COMPTON, Calif. — My reporting beat at The Times is Northern California, so when I drove into Compton, outside of Los Angeles, it was unfamiliar territory. Jim Wilson, the San Francisco bureau photographer, and I had flown down to report a story about the different approaches cities were taking to marijuana legalization.
Previously, I had reported on the industrialization of marijuana in California; a community of ethnic Hmong farmers; and the reluctance of cannabis growers to come out of the shadows after legalization — only around 10 percent have signed up for a license.
This time, the story I ended up writing compared attitudes in Compton, where residents voted in January by a 3-to-1 margin to ban marijuana businesses from the city, with Oakland, Calif., a city that has embraced marijuana legalization as a way to generate tax revenue and help those who were disproportionately affected by the war on drugs.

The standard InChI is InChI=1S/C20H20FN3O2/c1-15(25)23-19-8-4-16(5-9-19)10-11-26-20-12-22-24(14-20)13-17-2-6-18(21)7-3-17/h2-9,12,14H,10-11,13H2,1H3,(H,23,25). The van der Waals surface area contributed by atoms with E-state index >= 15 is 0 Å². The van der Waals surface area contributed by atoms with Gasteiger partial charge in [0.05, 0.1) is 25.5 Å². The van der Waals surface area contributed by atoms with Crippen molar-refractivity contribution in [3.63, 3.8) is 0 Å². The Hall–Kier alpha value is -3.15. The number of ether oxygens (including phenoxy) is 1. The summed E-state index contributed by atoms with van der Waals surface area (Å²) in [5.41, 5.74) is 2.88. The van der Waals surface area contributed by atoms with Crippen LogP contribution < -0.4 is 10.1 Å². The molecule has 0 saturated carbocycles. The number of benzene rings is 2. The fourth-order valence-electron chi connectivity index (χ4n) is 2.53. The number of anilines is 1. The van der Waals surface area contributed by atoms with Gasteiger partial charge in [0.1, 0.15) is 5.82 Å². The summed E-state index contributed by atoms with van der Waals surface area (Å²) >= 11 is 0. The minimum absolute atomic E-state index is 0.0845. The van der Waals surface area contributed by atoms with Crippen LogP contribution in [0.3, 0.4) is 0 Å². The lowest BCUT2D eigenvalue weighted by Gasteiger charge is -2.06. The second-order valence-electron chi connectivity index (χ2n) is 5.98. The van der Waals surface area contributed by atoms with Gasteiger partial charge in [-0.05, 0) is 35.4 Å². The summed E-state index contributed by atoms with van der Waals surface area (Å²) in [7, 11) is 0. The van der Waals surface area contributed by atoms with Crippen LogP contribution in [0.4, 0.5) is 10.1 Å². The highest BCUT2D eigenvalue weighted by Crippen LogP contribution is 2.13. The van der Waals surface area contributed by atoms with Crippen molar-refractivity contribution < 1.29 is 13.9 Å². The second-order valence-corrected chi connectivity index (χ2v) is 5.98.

I found it fascinating that the two cities, both of which had struggled for decades with an illicit drug problem and some of the violent crime associated with it, had diverged so sharply. It was as if they had been asked the same question and come up with completely…